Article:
Warner Archive celebrates the Judy Garland centennial with the long-awaited Blu-ray release of one of the beloved star’s best musicals. For Me and My Gal not only showcases Garland’s dazzling triple-threat talents, it also marks the auspicious film debut of Gene Kelly. The two icons make beautiful music together in director Busby Berkeley’s heartfelt salute to vaudeville that now looks and sounds like a million bucks, thanks to a new 4K remaster culled from the best surviving protection elements and terrific lossless audio. All the marvelous supplements from the 2004 DVD complete this impressive Blu-ray release that’s a must-have for any fan of Garland, Kelly, and Golden Age MGM musicals. Highly Recommended.
Busby Berkeley directed some of Hollywood’s most opulent and ambitious musicals, yet he consistently named the modest For Me and My Gal as his favorite of all his films. This nostalgic, unabashedly sentimental, yet terrifically entertaining salute to vaudeville during World War I might seem like an odd choice from the man who turned movie musicals into kaleidoscopic fantasies and revolutionized the art form with innovative camera angles and boundless imagination, but it turns out the slave-driving "Buzz," as he was affectionately dubbed, was deep down an old softie, and none of his movies mirrored his own life as closely as For Me and My Gal.
Berkeley, however, wasn't the only member of the company with a vaudeville background. The woman who portrays one of the title roles also knew a thing or two about the circuit. Rumored to have been "born in a trunk," Judy Garland lived the vagabond vaudeville life since she was old enough to toddle onto the stage at age 2. She was just 19, but already a seasoned veteran when she began shooting For Me and My Gal, the first picture that would give her solo billing above the title.
Such an honor, though, would not be the musical's only notable first. For Me and My Gal also marks the screen debut of 30-year-old Gene Kelly, who was originally signed to play the second (and far less interesting) male lead. Days before production commenced, however, Kelly switched roles with leading man George Murphy, and a major career was born. As the lovable heel who woos, wins, loses, and must fight to reclaim Garland, Kelly proved he was much more than a Broadway hoofer, and his magnetic personality, athletic dancing, and palpable chemistry with Garland made him an instant star.
Although his character - who bears more than a passing resemblance to the cad he portrayed in the original stage production of Pal Joey - remains largely unlikable for most of the film, Kelly's charm wins us over. He plays Harry Palmer, an opportunistic song-and-dance man willing to claw his way to fame at any cost. His life's ambition is to perform at that towering vaudeville temple, New York's Palace Theater, and when he meets starry-eyed singer Jo Hayden (Garland) during a two-bit engagement in Iowa in the winter of 1916, he believes he's found his ticket to the top. Harry's smooth lines and slick finagling don't impress the down-to-earth Jo, but she finds herself attracted to Harry nonetheless, and the two team up when Jo's act fizzles.
The duo struggles both professionally and personally at first, but just when their relationship gets on the right track and a scout from the Palace offers them a gig, Harry receives a draft notice. Determined to postpone his service until he can play the Palace, Harry engineers an "accident" that keeps him out of the army, but in the process destroys his dream, his relationship with Jo, and his self-respect.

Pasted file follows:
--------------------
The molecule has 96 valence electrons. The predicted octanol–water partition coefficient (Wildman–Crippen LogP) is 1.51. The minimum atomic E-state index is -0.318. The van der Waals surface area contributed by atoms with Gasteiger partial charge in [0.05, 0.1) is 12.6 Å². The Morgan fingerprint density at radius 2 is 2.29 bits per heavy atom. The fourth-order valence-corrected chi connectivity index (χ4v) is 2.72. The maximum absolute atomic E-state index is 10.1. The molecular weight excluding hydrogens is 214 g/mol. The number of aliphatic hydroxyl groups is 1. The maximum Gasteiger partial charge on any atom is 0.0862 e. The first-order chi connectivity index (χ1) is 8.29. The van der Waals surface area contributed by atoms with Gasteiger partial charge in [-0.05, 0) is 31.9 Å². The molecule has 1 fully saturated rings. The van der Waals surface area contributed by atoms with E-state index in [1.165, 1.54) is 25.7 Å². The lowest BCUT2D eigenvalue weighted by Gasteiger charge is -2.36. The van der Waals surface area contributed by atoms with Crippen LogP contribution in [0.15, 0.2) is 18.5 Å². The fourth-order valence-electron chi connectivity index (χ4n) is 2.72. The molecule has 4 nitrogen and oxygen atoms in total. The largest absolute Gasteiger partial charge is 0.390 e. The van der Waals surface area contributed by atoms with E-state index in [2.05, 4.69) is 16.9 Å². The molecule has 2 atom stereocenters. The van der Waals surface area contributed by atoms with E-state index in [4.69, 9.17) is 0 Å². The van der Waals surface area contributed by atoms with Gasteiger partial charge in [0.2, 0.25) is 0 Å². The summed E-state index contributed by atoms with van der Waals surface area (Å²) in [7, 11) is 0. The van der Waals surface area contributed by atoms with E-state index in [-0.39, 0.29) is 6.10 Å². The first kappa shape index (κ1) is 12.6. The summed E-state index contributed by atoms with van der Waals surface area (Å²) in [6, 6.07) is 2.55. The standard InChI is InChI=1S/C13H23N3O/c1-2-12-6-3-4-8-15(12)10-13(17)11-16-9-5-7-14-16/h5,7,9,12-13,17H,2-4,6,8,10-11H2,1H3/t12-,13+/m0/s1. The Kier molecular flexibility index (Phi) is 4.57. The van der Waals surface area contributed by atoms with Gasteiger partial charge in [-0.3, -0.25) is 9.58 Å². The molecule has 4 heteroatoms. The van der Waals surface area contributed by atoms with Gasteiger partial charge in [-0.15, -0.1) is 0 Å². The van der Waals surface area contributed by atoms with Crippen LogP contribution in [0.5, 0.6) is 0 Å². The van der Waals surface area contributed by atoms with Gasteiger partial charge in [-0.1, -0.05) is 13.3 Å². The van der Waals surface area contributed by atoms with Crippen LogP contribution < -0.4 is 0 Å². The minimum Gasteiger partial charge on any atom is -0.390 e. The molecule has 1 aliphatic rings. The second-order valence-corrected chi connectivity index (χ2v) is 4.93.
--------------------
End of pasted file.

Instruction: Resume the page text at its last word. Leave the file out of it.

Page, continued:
The film's strong dramatic focus makes it unique among 1940s musicals, which usually offered featherweight escapism for weary World War II audiences. Although For Me and My Gal takes place during World War I, it struck a chord with 1942 viewers, bolstering morale and instilling hope that America could weather its current war and emerge victorious. Today, some might call the plot timeworn, hokey, and predictable, but despite a few dated elements, For Me and My Gal remains emotionally affecting due to the sincerity and professionalism of its stars.
Also unlike other big-budget musicals of its time, no bloated production numbers bog down the story. True to the spirit of vaudeville, what we get is meat-and-potatoes singing and dancing without the clutter of chorus girls and moving set pieces. Thanks to the simple staging, nothing distracts us from the electric energy of Garland and Kelly, who perform a host of traditional World War I tunes, as well as a classic rendition of the title song and a zippy little ditty called “Ballin' the Jack” (see video clip below). Garland also sends chills up the spine with the torchy “After You've Gone,” which would later become a staple in her concert repertoire, and rips through the rousing “How Ya Gonna Keep 'Em Down on the Farm” to a cheering throng of American GIs. Their frenzied reaction at the song's conclusion provides a glimpse of the unrestrained audience hysteria that would distinguish many of Garland's concert performances after she left MGM.
Often dubbed the silver screen's original "triple threat girl," Garland could act, sing, and dance with equal aplomb, and For Me and My Gal showcases her talent in all three disciplines to a greater degree than perhaps any other film. As the sole star, Garland must do it all, and she handles the heavy responsibility of "carrying" a major motion picture with ease. The movie also offered Garland her first truly mature role, as well as the chance to step out from behind Mickey Rooney's shadow. She makes the most of both opportunities, and her unqualified success hastened her breezy transition to adult stardom.
A tender, tuneful romance with more heart than most '40s musicals, For Me and My Gal evokes the essence of a bygone era and reminds us once again why Judy Garland was one of the greatest talents ever to grace the screen. Her work here ranks among her very best, and remains as fresh and exciting as it must have seemed 80 years ago. After all, they didn't call her the “World’s Greatest Entertainer” for nothing.
Vital Disc Stats: The Blu-ray
For Me and My Gal arrives on Blu-ray packaged in a standard case. Video codec is 1080p/AVC MPEG-4 and audio is DTS-HD Master Audio 2.0 mono. Once the disc is inserted into the player, the static menu with music immediately pops up; no previews or promos precede it.